Thursday, November 29, 2012

TKG Audio

I got to feel a little like George R. R. Martin today. Auditioned narrators for the audio book of The Kassa Gambit. OK, it's not as exciting as auditioning actors for a TV show, and actually, I kinda hated it, because I had to pick just one, and they were both great.

On the other hand, I feel like good old George every weekend that goes by without any progress on the next book, so there's that.

It was very strange to hear a stranger reading my words. I cringe every time I hear the sound of my own voice in a recording, and oddly, listening to my book being narrated by someone else induced almost the exact same response.

Luckily our darling Sophie won't suffer from that debility; she can watch videos of herself forever. And slide shows on the TV. And she has books full of pictures of herself (Artscow rules!) that she reads for her bedtime story. This has to be the first generation that has grown up watching itself in virtually real-time; I wonder how it will affect them?

Saturday, November 24, 2012


In one of the versions of Sim City, your city got to the point where it could build arcologies: super-buildings that were a self contained environment.

And now, this:

Sky City will boast a hospital, a school, 17 helipads, and enough apartments to house 30,000.

Above the world in 90 days: China building world’s tallest skyscraper — 220 storeys — in just three months

Just think about living there - the social aspects aside, I can't believe they can run water for that many households. Can you imagine taking a shower on one of the top floors? I know we need more urban density, but I don't think this will work. In 30 years it will be a slum, just like many of the huge housing projects in Britain, and for the same reason. The Brits committed what one writer called the "arithmetic heresy:" the idea that if 8 families in a block of flats could live together in good community, then 800 could do the same in a skyscraper. The Chinese perhaps have stronger cultural and social norms; but 30,000 people is a town, not a neighborhood. The building will need its own mayor and police force.

On the other hand they won't need a gym. Just going for a walk up and down the stairs will keep everybody fit for a marathon.

Wednesday, November 7, 2012

The End of Politics

It's over. Sanity prevailed; presumably people will conclude that not releasing your taxes, flip-flopping with abandon, and telling outright lies (Jeeps to China!) does not win elections; and thus, the next election will abound with disclosure, principle, and integrity.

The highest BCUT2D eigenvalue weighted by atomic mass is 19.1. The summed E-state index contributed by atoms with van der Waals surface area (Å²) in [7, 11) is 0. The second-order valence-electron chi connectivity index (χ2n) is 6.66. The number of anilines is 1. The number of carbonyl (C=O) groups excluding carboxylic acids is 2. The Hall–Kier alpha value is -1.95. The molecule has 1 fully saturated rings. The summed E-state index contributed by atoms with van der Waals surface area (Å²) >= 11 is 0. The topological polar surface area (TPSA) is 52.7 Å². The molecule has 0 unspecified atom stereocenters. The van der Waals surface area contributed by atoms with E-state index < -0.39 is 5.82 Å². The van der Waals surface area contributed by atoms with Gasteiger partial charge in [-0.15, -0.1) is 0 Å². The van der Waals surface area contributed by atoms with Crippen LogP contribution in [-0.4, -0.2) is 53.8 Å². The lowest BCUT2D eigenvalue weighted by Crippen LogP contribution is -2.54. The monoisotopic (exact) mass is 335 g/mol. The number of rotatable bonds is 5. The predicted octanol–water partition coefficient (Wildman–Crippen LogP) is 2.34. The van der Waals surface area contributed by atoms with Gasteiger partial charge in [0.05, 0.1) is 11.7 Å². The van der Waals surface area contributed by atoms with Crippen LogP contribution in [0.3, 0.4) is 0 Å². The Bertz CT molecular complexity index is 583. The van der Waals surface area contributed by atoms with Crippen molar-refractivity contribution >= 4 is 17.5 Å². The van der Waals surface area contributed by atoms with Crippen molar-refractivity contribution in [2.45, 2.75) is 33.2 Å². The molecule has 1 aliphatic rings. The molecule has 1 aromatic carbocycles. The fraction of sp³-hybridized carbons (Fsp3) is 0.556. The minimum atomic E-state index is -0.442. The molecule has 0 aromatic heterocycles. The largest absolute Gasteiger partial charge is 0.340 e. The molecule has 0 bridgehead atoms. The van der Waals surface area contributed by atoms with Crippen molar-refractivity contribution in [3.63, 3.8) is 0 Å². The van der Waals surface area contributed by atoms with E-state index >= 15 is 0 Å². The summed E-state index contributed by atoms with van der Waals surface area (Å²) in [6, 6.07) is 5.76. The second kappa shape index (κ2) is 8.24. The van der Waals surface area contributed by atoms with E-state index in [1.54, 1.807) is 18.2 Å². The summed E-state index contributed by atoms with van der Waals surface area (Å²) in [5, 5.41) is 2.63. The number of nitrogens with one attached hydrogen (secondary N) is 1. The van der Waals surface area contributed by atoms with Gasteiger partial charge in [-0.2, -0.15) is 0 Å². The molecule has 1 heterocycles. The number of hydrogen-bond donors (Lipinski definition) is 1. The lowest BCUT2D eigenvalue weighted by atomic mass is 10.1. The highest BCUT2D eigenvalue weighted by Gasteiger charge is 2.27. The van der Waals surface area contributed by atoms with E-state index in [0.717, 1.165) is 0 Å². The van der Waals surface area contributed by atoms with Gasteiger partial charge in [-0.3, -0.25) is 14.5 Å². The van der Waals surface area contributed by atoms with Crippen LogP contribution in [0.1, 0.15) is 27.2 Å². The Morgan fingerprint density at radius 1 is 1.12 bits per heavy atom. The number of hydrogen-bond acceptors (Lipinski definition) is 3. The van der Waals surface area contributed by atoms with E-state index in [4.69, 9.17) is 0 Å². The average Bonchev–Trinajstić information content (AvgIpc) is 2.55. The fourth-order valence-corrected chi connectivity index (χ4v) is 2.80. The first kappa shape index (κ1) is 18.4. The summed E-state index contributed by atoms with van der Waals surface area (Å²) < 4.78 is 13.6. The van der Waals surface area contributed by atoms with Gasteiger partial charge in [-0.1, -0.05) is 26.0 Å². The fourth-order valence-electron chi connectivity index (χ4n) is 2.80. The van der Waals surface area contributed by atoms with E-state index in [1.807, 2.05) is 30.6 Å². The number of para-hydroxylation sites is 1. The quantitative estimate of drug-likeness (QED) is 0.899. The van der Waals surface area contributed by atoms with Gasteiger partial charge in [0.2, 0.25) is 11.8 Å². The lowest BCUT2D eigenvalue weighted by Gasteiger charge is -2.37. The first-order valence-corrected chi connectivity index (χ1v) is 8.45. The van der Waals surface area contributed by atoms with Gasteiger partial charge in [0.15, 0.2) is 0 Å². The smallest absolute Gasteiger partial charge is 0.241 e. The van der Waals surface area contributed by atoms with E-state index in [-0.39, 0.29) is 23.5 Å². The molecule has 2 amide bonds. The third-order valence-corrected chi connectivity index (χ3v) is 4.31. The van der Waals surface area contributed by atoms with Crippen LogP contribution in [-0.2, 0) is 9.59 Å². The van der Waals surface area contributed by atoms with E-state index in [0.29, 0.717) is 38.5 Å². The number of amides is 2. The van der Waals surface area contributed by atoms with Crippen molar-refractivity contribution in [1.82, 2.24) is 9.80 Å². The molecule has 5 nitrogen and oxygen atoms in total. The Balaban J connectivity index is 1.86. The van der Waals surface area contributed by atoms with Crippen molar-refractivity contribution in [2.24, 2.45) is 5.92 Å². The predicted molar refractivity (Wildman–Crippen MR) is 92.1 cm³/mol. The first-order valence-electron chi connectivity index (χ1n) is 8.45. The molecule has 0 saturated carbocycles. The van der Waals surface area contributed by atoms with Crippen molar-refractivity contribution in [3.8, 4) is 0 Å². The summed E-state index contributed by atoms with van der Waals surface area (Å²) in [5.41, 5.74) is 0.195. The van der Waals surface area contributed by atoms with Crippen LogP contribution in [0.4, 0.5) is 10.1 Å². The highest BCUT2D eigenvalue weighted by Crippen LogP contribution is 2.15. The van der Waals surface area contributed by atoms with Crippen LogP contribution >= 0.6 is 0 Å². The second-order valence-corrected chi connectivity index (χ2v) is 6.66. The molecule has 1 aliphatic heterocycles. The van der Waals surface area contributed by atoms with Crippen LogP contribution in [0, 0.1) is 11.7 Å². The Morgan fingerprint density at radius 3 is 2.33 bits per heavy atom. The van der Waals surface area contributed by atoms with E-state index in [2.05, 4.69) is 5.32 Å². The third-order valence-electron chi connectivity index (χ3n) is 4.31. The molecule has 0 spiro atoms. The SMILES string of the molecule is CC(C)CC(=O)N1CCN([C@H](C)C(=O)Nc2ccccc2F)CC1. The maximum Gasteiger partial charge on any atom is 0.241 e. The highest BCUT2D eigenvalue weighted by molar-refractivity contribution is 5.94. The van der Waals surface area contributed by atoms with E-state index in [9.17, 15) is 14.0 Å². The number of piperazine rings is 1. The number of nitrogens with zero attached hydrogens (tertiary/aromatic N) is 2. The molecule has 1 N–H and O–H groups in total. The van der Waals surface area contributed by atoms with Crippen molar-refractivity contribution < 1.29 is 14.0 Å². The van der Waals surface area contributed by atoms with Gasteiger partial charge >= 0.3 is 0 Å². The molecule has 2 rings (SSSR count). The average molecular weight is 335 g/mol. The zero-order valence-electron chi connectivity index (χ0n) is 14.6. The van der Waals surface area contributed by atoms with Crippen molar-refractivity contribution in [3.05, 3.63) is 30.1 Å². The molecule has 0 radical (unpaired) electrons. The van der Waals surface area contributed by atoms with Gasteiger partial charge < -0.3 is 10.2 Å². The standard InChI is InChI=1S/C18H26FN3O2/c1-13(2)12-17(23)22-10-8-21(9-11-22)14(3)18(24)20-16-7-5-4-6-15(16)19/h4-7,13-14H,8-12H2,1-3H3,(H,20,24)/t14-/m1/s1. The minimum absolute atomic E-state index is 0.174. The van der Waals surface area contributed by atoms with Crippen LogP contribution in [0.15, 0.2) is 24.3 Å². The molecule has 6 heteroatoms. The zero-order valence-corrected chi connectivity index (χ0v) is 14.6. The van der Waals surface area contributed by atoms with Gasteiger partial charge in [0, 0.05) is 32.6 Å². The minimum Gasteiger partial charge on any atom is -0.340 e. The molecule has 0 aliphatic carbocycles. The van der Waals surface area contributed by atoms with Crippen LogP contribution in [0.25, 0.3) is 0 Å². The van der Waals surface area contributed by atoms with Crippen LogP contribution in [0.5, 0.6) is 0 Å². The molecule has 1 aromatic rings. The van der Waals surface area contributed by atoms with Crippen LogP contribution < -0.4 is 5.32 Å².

Already my prediction is coming true. Bill O'Reilly speaks with naked candor now:

The white establishment is now the minority.

The "w" word has crawled out into the open, like Nosferatu at the end of the movie, blinking in the revealing light of day. Just before he bursts into flames.

In any case I can shut up about it for a while. I am sure that is a welcome development to everyone.

Sunday, November 4, 2012

Socrates had the same problem, really

On The O’Reilly Factor on Nov. 1, John Stossel, former correspondent for ABC’s 20/20 and current host of the Fox Business Network show Stossel, said that “the government should stop insuring areas” prone to disaster.

“What if nobody wants to insure you?” O’Reilly asked.

“Then you take your own risk. Then the private insurance market is saying, you live in a risky place, don’t build there.”

Stossel himself once received $250,000 in FEMA money, but said during the program he would not do so again.

What a libertarian looks like when he opens his mouth
Socrates had almost the same exact problem. That is, he used the Athenian right of free speech to call for a revolution to end free speech. And I'm sure, when someone pointed out that the only reason he was still alive was because of the Athenian tolerance for free speech, he was just as smarmy, self-righteous, and outstandingly hypocritical as John "I've got mine, screw you" Stossel.

Eventually, of course, the Athenians did take him at his word, and offered the choice between drinking poison or leaving the city. In one of history's greatest acts of narcissism, Socrates chose death rather than admit he might be wrong about something. His acolytes wrote the history books, and now we think of Socrates as a heroic martyr instead of the way the Athenians thought of him, which was as a trouble-making conspirator whose nephew had twice overthrown the government to create a police state.

Poor Stossel won't have such loyal acolytes to remake his historical image; but then, I think we all know perfectly well that if FEMA showed up and offered Stossel the loose change in their pockets, he'd vacuum it up without moving his lips out of that permanently self-entitled pout.